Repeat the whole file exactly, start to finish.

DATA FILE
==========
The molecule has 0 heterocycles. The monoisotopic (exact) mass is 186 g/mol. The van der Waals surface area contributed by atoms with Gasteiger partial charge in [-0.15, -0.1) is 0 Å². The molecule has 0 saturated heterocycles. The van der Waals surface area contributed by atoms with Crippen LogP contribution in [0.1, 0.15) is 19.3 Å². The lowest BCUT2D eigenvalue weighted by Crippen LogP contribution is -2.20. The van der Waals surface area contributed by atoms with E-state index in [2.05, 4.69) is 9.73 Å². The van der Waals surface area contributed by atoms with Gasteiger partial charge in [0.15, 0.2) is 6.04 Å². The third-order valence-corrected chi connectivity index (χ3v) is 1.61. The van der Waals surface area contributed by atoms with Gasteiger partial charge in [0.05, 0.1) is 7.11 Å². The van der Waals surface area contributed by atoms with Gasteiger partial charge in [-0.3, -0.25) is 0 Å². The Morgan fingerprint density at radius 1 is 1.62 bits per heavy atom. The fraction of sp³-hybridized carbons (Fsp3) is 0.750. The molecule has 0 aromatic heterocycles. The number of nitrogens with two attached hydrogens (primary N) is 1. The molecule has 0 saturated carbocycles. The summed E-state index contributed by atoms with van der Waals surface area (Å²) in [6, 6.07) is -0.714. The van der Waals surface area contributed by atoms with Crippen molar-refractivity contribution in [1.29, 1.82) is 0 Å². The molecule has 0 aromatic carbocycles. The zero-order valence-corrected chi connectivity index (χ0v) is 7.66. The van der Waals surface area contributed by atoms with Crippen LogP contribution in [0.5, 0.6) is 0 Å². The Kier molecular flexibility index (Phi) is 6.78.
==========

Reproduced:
The molecule has 0 heterocycles. The monoisotopic (exact) mass is 186 g/mol. The van der Waals surface area contributed by atoms with Gasteiger partial charge in [-0.15, -0.1) is 0 Å². The molecule has 0 saturated heterocycles. The van der Waals surface area contributed by atoms with Crippen LogP contribution in [0.1, 0.15) is 19.3 Å². The lowest BCUT2D eigenvalue weighted by Crippen LogP contribution is -2.20. The van der Waals surface area contributed by atoms with E-state index in [2.05, 4.69) is 9.73 Å². The van der Waals surface area contributed by atoms with Gasteiger partial charge in [0.15, 0.2) is 6.04 Å². The third-order valence-corrected chi connectivity index (χ3v) is 1.61. The van der Waals surface area contributed by atoms with Gasteiger partial charge in [0.05, 0.1) is 7.11 Å². The van der Waals surface area contributed by atoms with Gasteiger partial charge in [-0.3, -0.25) is 0 Å². The Morgan fingerprint density at radius 1 is 1.62 bits per heavy atom. The fraction of sp³-hybridized carbons (Fsp3) is 0.750. The molecule has 0 aromatic heterocycles. The number of nitrogens with two attached hydrogens (primary N) is 1. The molecule has 0 saturated carbocycles. The summed E-state index contributed by atoms with van der Waals surface area (Å²) in [6, 6.07) is -0.714. The van der Waals surface area contributed by atoms with Crippen molar-refractivity contribution in [1.29, 1.82) is 0 Å². The molecule has 0 aromatic carbocycles. The zero-order valence-corrected chi connectivity index (χ0v) is 7.66. The van der Waals surface area contributed by atoms with Crippen LogP contribution in [0.5, 0.6) is 0 Å². The Kier molecular flexibility index (Phi) is 6.78.